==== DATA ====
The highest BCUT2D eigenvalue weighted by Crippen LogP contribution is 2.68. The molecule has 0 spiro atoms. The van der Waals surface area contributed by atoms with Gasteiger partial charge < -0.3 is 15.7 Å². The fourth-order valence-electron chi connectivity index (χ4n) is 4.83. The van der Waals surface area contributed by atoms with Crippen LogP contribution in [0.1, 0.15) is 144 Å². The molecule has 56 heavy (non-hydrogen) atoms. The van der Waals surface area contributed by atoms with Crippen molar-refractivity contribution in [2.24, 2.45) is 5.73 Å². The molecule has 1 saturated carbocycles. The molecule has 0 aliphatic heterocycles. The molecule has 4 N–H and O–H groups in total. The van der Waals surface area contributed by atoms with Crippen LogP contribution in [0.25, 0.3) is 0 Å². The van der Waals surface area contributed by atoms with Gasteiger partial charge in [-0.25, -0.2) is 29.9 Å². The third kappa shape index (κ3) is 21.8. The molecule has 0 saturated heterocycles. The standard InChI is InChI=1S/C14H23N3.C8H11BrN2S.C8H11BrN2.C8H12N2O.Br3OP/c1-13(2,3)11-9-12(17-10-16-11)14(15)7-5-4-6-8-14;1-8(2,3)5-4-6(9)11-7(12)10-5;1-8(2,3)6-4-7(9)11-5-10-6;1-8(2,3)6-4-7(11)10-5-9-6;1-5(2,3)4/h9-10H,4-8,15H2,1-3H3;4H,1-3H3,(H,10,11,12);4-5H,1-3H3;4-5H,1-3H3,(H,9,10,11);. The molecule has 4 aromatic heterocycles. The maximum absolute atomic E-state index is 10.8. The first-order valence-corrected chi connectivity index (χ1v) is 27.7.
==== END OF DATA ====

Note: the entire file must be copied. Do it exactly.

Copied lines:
The highest BCUT2D eigenvalue weighted by Crippen LogP contribution is 2.68. The molecule has 0 spiro atoms. The van der Waals surface area contributed by atoms with Gasteiger partial charge < -0.3 is 15.7 Å². The fourth-order valence-electron chi connectivity index (χ4n) is 4.83. The van der Waals surface area contributed by atoms with Crippen LogP contribution in [0.1, 0.15) is 144 Å². The molecule has 56 heavy (non-hydrogen) atoms. The van der Waals surface area contributed by atoms with Crippen molar-refractivity contribution in [2.24, 2.45) is 5.73 Å². The molecule has 1 saturated carbocycles. The molecule has 0 aliphatic heterocycles. The molecule has 4 N–H and O–H groups in total. The van der Waals surface area contributed by atoms with Crippen LogP contribution in [0.25, 0.3) is 0 Å². The van der Waals surface area contributed by atoms with Gasteiger partial charge in [-0.25, -0.2) is 29.9 Å². The third kappa shape index (κ3) is 21.8. The molecule has 0 saturated heterocycles. The standard InChI is InChI=1S/C14H23N3.C8H11BrN2S.C8H11BrN2.C8H12N2O.Br3OP/c1-13(2,3)11-9-12(17-10-16-11)14(15)7-5-4-6-8-14;1-8(2,3)5-4-6(9)11-7(12)10-5;1-8(2,3)6-4-7(9)11-5-10-6;1-8(2,3)6-4-7(11)10-5-9-6;1-5(2,3)4/h9-10H,4-8,15H2,1-3H3;4H,1-3H3,(H,10,11,12);4-5H,1-3H3;4-5H,1-3H3,(H,9,10,11);. The molecule has 4 aromatic heterocycles. The maximum absolute atomic E-state index is 10.8. The first-order valence-corrected chi connectivity index (χ1v) is 27.7.